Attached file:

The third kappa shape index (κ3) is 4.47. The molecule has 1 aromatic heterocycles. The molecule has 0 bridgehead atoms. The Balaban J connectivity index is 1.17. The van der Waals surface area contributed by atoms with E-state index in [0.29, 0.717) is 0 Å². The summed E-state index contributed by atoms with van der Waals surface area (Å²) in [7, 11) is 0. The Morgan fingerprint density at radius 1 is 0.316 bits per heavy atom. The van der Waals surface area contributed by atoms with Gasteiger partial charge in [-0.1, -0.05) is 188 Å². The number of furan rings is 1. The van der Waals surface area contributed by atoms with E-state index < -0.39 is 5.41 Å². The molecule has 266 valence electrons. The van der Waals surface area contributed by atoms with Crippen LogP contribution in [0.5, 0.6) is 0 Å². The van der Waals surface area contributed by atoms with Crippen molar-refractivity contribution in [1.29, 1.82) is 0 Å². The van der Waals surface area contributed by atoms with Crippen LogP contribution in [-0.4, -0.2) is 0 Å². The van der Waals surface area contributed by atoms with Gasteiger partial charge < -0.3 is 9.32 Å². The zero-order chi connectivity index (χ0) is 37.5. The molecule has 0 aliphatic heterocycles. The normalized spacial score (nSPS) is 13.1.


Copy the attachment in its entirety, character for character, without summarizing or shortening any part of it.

The third kappa shape index (κ3) is 4.47. The molecule has 1 aromatic heterocycles. The molecule has 0 bridgehead atoms. The Balaban J connectivity index is 1.17. The van der Waals surface area contributed by atoms with E-state index in [0.29, 0.717) is 0 Å². The summed E-state index contributed by atoms with van der Waals surface area (Å²) in [7, 11) is 0. The Morgan fingerprint density at radius 1 is 0.316 bits per heavy atom. The van der Waals surface area contributed by atoms with Gasteiger partial charge in [-0.1, -0.05) is 188 Å². The number of furan rings is 1. The van der Waals surface area contributed by atoms with E-state index < -0.39 is 5.41 Å². The molecule has 266 valence electrons. The van der Waals surface area contributed by atoms with Crippen LogP contribution in [0.5, 0.6) is 0 Å². The van der Waals surface area contributed by atoms with Crippen molar-refractivity contribution in [1.29, 1.82) is 0 Å². The van der Waals surface area contributed by atoms with Crippen LogP contribution in [-0.4, -0.2) is 0 Å². The van der Waals surface area contributed by atoms with Gasteiger partial charge < -0.3 is 9.32 Å². The zero-order chi connectivity index (χ0) is 37.5. The molecule has 0 aliphatic heterocycles. The normalized spacial score (nSPS) is 13.1.